What differences do you see between spoilers for an ongoing television series like Lost and other media, like videogames, films, and novels?

Do you think spoiling raises ethical issues?  If so, what are they?  

Do you have any other comments about Lost and/or spoilers that you have not addressed in this survey?

Thank you for your time in completing this survey.  Would you be interested in discussing this topic more via email or instant messaging?  If so, please fill-in your email address, which will not be used beyond this purpose and will not be used to identify your responses.  If you would rather not be contacted, please simply click Submit.

 

 

[1] For early guidance into the world of Lost spoiler fandom, and for assistance and thoughtful discussion on what spoiling is all about, we extend heartfelt thanks to Monica Grant. Additionally, the authors would like to thank Martin Barker, Mia Consalvo, Christy Dena, Marie-Laure Ryan, Clarissa Smith, and Angela Werndly for their productive feedback on this essay.

[2] In collecting this demographic data, we hoped to see any substantial differences between genders and consumption practices. Some trends confirmed what might be assumed gender norms: men are more likely than women to watch the show online or via their computers, listen to podcasts, play The Lost Experience game, and watch episodes multiple times, while the only practice significantly more common for women than men was reading fan fiction. Concerning their reasons to watch, women definitely emphasized relationships and solving the show’s mysteries more than the men’s priorities of suspense, production values, game-play, philosophical issues, useful teachings, and puzzle solving, however there was significant overlap in all categories. We are reluctant to offer these findings as anything more than casual observations, however, as the sample was neither random nor large enough to offer firm statistical significance.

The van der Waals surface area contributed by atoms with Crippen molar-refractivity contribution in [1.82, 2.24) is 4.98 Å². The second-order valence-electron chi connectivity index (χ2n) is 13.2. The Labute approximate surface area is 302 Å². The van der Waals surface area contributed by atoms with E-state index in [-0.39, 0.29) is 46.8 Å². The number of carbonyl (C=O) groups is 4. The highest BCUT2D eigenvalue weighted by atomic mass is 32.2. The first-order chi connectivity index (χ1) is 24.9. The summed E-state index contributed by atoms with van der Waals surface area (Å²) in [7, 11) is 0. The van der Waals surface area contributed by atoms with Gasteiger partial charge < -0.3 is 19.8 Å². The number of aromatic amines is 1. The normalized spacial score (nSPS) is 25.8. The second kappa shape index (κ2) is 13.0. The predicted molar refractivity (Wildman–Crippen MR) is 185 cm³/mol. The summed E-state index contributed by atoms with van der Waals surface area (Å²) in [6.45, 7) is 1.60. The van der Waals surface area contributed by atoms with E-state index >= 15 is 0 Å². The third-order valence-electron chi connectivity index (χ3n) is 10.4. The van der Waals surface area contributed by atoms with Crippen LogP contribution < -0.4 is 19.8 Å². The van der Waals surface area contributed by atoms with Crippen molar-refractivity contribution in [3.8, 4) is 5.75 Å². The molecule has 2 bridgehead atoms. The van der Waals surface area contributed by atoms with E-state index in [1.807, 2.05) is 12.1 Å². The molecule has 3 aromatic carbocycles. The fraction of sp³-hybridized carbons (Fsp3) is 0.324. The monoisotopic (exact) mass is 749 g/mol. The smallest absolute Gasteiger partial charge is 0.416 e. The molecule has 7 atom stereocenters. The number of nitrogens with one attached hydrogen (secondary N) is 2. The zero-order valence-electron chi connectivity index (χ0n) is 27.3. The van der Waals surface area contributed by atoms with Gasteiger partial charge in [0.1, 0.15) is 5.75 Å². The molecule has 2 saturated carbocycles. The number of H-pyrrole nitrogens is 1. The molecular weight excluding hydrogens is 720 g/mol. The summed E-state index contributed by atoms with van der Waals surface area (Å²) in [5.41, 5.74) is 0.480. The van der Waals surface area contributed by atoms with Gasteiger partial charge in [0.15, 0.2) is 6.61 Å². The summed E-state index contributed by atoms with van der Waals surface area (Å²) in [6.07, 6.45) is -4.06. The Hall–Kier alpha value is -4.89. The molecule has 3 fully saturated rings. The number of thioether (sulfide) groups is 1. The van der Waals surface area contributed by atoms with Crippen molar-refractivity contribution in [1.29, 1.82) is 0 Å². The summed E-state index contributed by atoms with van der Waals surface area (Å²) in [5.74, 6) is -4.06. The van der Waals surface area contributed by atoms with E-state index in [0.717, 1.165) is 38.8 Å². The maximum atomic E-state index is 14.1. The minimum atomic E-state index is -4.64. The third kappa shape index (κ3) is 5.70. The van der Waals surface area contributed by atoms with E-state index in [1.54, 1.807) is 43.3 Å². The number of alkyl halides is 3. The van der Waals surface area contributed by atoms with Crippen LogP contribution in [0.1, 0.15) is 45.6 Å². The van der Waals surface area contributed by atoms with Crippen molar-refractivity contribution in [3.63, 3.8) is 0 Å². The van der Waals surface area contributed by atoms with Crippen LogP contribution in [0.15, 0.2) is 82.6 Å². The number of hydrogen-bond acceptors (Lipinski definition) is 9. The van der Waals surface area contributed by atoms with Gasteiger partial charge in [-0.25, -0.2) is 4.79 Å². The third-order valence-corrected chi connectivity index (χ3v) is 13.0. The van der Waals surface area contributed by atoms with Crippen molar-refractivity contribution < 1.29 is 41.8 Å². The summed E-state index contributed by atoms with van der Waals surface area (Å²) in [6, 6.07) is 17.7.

[3] Indeed, given that our survey was posted a week before the season finale, we suspect that some die-hard spoiler avoiders might have been avoiding the sites – and hence our calls for survey participation – for fear of being spoiled (even one of the fan sites’ moderators had stepped down for this period, so that he would not be spoiled!).